"Detroit 9000" reminded me a lot of "Dirty Harry"--mostly because the star, Alex Rocco, has little time to be pleasant to his superiors--he's just a good and tough cop who wants to do his job. The other star, Hari Rhodes, isn't exactly a saint either! The big difference, however, is that "Detroit 9000" is a MUCH earthier film--with lots of cursing, racial epithets and stuff parents probably do NOT want their kids seeing. Of course, it wasn't like "Dirty Harry" was a family film, either!
The film begins at a big fund-raising affair where lots of black community members are in attendance. A group of robbers break up the party and take a fortune. But, interestingly enough, these guys were real pros and they haven't got anything to work on--even the races of the crooks. When the case is given to the Lieutenant (Rocco), he quickly sees that he's pretty much screwed--and is quick to tell his boss! That Rocco isn't a man known for his tact! Following this, he begins following down leads--leads that lead him to a brothel, a brief lesbian sex scene, a crooked black politician and even abortion doctor! As I said, this IS an earthy film!
So is the film worth seeing? Well, if you are looking for a blaxsploitation film, perhaps not. While it has some elements of blaxsploitation, it's really more of a cop story that happens to be in Detroit--and the good guys (relatively speaking) are cops. If you are looking for a family film or one to show your mother, DEFINITELY not. But, if you can get past all the nastiness (and there is a lot), the film is exciting, bloody and interesting--and the acting is pretty good from these second and third-tier actors. I also thought the movie was a bit of a surprise because I always thought Detroit was a lot less safe than it was in this movie!
By the way, one scene from the film seems like it was lifted from "Dirty Harry" (1971). When the cop shoots a suspect with a gun, he tells the bleeding guy "Go for it, you #^$&%@... Go on maybe I haven't got the guts to kill you...". And the way it was set up was so similar to Dirty Harry's confrontation with the bank robber.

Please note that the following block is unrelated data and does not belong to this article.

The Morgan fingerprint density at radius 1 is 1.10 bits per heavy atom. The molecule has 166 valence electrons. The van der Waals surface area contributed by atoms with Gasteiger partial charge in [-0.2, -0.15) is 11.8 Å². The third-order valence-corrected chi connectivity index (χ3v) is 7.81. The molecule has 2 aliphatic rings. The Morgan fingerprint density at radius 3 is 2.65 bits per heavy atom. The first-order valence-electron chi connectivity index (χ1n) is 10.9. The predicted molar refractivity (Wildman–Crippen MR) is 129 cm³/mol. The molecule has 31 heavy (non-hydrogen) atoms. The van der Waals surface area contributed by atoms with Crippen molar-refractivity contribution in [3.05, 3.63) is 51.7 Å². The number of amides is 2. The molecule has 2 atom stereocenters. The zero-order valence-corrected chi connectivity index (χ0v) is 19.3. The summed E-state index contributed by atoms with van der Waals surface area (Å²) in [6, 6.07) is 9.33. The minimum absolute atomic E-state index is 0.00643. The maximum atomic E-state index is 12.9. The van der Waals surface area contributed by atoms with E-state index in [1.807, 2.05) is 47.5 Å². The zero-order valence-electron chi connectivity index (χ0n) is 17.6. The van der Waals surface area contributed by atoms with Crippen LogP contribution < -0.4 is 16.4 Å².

Also, at the minute mark, watch the prostitute get in a cab and the cab is a DIFFERENT cab when she gets out (note the bumpers, among other differences).
Action / Crime / Drama
Action / Crime / Drama
Police procedural movie set in Detroit during the early 1970s. At a fundraiser for a black Congressman held at a downtown Detroit hotel, a group of heavily armed masked men bursts on the scene demanding the fund-raised fund. The fund consisting of gold, jewels and cash is estimated to be around 400,000 dollars. The donors mostly are rich black supporters of Congressman Aubrey Hale Clayton who intends to run for state governorship. After the armed robbery, the criminals disappear in a white getaway van. The police arrives at the scene but no one has any description of the suspects. Some speculate that white men committed the crime in order to sabotage the election efforts of a black candidate but others suggest it was black-on-black crime. The Detroit Police Department is careful not to place blame on any racial or ethnic group in order to avoid controversy and criticism. The Department assigns two cops to the case. One cop is Lieutenant Danny Bassett who's white and the other cop is Sergeant Jesse Williams who's black. The two cops work well together and start getting some leads but their potential witnesses are killed before they can talk to the investigators. Eventually, the trail leads to a high-price black call girl, Roby Harris, and her pimp-lover Ferdy Sloan. Also, the police finds the mutilated body of a man in a trunk. The victim, a Native-American called Indian Tom, is a fence for stolen goods operating between Detroit and Canada. Clues start piling up and they lead the detectives and the police forces to a derelict church, which is surrounded by abandoned buildings, including an old railroad station. There, the final shootout between the robbers and the cops takes place. —nufs68
Uploaded By: FREEMAN
November 09, 2021 at 11:52 PM